Cliefden Caves may be damned: ancient wonder not protected by law

A HOLE LOT OF CONTROVERSY: Cliefden caves under the pump.
A HOLE LOT OF CONTROVERSY: Cliefden caves under the pump.

THE Cliefden Caves at Needles Gap which are under threat from a proposed dam are not protected by any government environmental law. 

The caves are not on the government’s National Heritage List and the only reference to the caves by the department of environment is on a register which was defunct seven years ago. 

Conservationists fear the state funded, 90,000 megalitre, Needles Gap Dam proposed for the site near the Belubula River will destroy the caves. 

The Cliefden Caves appeared on the Register of National Estate but the estate closed in 2007, its listings only exist for educational purposes.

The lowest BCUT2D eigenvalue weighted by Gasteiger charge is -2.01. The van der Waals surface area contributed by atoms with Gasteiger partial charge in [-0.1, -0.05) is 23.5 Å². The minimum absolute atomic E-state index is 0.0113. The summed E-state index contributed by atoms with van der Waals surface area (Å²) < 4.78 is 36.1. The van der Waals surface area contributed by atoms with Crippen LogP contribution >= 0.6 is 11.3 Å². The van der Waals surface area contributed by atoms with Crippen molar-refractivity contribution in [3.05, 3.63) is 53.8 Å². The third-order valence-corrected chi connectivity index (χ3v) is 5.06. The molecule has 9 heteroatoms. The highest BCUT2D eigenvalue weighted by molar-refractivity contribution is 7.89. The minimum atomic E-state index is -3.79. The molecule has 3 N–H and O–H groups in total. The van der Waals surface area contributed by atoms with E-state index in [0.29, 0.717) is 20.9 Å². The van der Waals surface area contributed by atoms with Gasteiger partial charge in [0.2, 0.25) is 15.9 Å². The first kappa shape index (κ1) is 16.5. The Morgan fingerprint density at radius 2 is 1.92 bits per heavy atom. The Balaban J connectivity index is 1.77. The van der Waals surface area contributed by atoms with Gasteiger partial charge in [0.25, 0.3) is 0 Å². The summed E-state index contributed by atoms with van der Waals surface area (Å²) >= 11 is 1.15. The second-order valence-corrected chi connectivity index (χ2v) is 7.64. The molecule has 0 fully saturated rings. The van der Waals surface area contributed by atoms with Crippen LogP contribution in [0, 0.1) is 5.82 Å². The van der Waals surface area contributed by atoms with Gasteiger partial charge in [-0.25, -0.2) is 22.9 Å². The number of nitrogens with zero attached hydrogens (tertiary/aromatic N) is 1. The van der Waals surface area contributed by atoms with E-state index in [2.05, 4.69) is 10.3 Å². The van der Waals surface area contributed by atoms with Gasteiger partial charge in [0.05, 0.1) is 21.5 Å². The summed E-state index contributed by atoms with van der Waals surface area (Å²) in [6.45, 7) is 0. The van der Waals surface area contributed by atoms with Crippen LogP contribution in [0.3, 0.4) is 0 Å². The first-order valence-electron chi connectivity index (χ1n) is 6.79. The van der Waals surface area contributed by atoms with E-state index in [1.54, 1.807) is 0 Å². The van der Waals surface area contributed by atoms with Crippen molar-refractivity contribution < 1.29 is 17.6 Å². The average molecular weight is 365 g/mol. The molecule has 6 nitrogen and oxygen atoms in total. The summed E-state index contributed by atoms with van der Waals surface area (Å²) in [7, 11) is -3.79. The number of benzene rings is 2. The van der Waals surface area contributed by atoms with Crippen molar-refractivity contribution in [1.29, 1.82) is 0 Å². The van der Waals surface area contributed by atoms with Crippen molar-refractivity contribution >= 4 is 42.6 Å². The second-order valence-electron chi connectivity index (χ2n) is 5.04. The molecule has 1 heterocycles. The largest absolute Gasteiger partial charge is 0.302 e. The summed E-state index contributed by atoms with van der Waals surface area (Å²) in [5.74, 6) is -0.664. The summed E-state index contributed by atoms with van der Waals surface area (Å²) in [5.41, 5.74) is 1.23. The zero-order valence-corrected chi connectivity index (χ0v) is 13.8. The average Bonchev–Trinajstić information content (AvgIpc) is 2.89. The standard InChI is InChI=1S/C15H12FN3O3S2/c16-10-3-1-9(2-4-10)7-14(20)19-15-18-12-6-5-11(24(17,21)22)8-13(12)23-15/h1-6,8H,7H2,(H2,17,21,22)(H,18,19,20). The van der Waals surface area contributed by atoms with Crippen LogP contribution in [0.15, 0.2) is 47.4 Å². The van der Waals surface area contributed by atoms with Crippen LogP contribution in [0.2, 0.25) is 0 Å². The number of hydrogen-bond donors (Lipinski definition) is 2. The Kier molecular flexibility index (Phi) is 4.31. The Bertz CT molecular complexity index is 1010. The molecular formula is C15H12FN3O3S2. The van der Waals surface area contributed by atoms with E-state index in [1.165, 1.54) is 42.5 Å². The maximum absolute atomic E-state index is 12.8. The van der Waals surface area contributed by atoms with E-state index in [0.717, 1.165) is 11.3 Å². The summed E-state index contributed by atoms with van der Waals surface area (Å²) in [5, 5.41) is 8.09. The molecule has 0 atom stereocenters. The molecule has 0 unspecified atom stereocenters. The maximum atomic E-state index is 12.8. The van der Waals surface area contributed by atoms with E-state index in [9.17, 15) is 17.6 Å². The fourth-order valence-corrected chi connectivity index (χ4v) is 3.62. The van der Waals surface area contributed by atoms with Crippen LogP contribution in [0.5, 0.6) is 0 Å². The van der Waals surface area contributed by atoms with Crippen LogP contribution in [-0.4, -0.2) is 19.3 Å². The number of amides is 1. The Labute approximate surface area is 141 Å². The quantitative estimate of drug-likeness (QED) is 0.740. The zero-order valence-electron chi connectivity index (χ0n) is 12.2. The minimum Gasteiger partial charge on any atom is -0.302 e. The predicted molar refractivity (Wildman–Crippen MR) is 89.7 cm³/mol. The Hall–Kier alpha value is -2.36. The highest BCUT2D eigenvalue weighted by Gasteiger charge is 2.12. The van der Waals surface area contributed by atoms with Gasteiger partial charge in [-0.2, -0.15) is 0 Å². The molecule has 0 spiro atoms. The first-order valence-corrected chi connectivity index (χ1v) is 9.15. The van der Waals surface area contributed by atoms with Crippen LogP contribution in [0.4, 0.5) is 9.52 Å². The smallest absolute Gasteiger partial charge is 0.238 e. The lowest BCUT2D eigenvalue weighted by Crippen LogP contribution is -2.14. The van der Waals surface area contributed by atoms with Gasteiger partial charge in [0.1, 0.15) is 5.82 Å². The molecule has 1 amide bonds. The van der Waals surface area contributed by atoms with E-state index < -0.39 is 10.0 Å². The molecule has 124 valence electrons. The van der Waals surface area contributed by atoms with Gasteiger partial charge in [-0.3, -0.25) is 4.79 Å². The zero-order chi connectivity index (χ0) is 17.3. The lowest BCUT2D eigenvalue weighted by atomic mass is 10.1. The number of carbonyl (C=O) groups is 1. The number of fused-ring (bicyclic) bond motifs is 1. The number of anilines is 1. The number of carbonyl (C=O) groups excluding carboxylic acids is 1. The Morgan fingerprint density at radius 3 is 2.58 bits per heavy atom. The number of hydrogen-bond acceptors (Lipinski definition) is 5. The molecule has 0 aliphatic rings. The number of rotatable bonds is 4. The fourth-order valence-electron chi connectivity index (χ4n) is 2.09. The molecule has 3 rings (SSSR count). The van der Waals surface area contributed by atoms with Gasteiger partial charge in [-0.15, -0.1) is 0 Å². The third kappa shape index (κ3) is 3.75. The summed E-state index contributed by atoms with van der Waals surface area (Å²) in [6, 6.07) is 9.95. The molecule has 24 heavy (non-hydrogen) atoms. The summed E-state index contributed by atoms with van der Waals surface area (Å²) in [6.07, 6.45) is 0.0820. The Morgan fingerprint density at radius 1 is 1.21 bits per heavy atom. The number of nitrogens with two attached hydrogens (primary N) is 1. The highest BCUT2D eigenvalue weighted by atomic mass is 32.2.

A Department of Environment spokesperson said any new project likely to have a significant impact on any matter protected by national environment law, such as a threatened species, must be submitted to the federal environment department to see whether a federal environment assessment is needed.

But there would be no such requirement if the state government went ahead with the dam because the caves were not protected by law. 

The spokesperson would not answer whether the caves could be included on the National Heritage List but sent a link to the department website where members of the public could nominate a site. 

However according to a NSW Office of Environment and Heritage spokesperson an interim heritage order could be requested by a council.

The purpose of an interim heritage order is to provide a “breathing space” of no more than 12 months during which a full heritage assessment can be completed. Temporary in nature, the majority of interim heritage orders are made in response to community representations or concerns raised by local government.

Cowra mayor Bill West said he was reluctant to chose between the dam or saving the caves until he had more information from the government. 


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